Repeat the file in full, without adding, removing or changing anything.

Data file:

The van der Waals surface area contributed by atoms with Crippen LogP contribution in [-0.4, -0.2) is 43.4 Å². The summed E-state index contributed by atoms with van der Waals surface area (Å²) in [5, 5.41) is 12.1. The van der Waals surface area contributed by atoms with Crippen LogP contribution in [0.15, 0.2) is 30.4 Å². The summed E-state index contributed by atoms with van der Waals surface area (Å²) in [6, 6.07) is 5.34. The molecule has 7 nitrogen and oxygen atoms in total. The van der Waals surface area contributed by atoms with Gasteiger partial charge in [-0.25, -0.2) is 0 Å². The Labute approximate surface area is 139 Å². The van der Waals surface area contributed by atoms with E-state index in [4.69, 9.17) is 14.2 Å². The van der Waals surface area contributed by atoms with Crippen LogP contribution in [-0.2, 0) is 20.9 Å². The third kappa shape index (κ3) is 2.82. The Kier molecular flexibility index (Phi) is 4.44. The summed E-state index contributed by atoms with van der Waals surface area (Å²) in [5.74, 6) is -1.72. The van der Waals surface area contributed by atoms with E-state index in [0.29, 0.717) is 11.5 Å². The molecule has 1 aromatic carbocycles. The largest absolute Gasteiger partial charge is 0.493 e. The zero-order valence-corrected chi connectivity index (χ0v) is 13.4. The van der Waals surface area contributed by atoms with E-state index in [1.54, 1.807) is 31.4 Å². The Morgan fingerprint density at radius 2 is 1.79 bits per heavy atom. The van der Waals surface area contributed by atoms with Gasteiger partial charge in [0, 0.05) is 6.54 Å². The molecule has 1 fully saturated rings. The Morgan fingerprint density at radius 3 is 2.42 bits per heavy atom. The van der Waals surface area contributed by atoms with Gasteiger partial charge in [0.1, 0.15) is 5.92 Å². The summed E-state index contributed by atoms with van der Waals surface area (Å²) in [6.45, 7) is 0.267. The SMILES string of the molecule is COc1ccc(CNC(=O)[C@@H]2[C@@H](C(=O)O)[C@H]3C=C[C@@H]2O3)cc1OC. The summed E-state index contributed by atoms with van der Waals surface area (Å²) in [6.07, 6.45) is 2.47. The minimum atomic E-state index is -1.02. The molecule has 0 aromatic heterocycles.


The van der Waals surface area contributed by atoms with Crippen LogP contribution in [-0.4, -0.2) is 43.4 Å². The summed E-state index contributed by atoms with van der Waals surface area (Å²) in [5, 5.41) is 12.1. The van der Waals surface area contributed by atoms with Crippen LogP contribution in [0.15, 0.2) is 30.4 Å². The summed E-state index contributed by atoms with van der Waals surface area (Å²) in [6, 6.07) is 5.34. The molecule has 7 nitrogen and oxygen atoms in total. The van der Waals surface area contributed by atoms with Gasteiger partial charge in [-0.25, -0.2) is 0 Å². The Labute approximate surface area is 139 Å². The van der Waals surface area contributed by atoms with E-state index in [4.69, 9.17) is 14.2 Å². The van der Waals surface area contributed by atoms with Crippen LogP contribution in [-0.2, 0) is 20.9 Å². The third kappa shape index (κ3) is 2.82. The Kier molecular flexibility index (Phi) is 4.44. The summed E-state index contributed by atoms with van der Waals surface area (Å²) in [5.74, 6) is -1.72. The van der Waals surface area contributed by atoms with E-state index in [0.29, 0.717) is 11.5 Å². The molecule has 1 aromatic carbocycles. The largest absolute Gasteiger partial charge is 0.493 e. The zero-order valence-corrected chi connectivity index (χ0v) is 13.4. The van der Waals surface area contributed by atoms with E-state index in [1.54, 1.807) is 31.4 Å². The Morgan fingerprint density at radius 2 is 1.79 bits per heavy atom. The van der Waals surface area contributed by atoms with Gasteiger partial charge in [0, 0.05) is 6.54 Å². The molecule has 1 fully saturated rings. The Morgan fingerprint density at radius 3 is 2.42 bits per heavy atom. The van der Waals surface area contributed by atoms with Gasteiger partial charge in [0.1, 0.15) is 5.92 Å². The summed E-state index contributed by atoms with van der Waals surface area (Å²) in [6.45, 7) is 0.267. The SMILES string of the molecule is COc1ccc(CNC(=O)[C@@H]2[C@@H](C(=O)O)[C@H]3C=C[C@@H]2O3)cc1OC. The summed E-state index contributed by atoms with van der Waals surface area (Å²) in [6.07, 6.45) is 2.47. The minimum atomic E-state index is -1.02. The molecule has 0 aromatic heterocycles.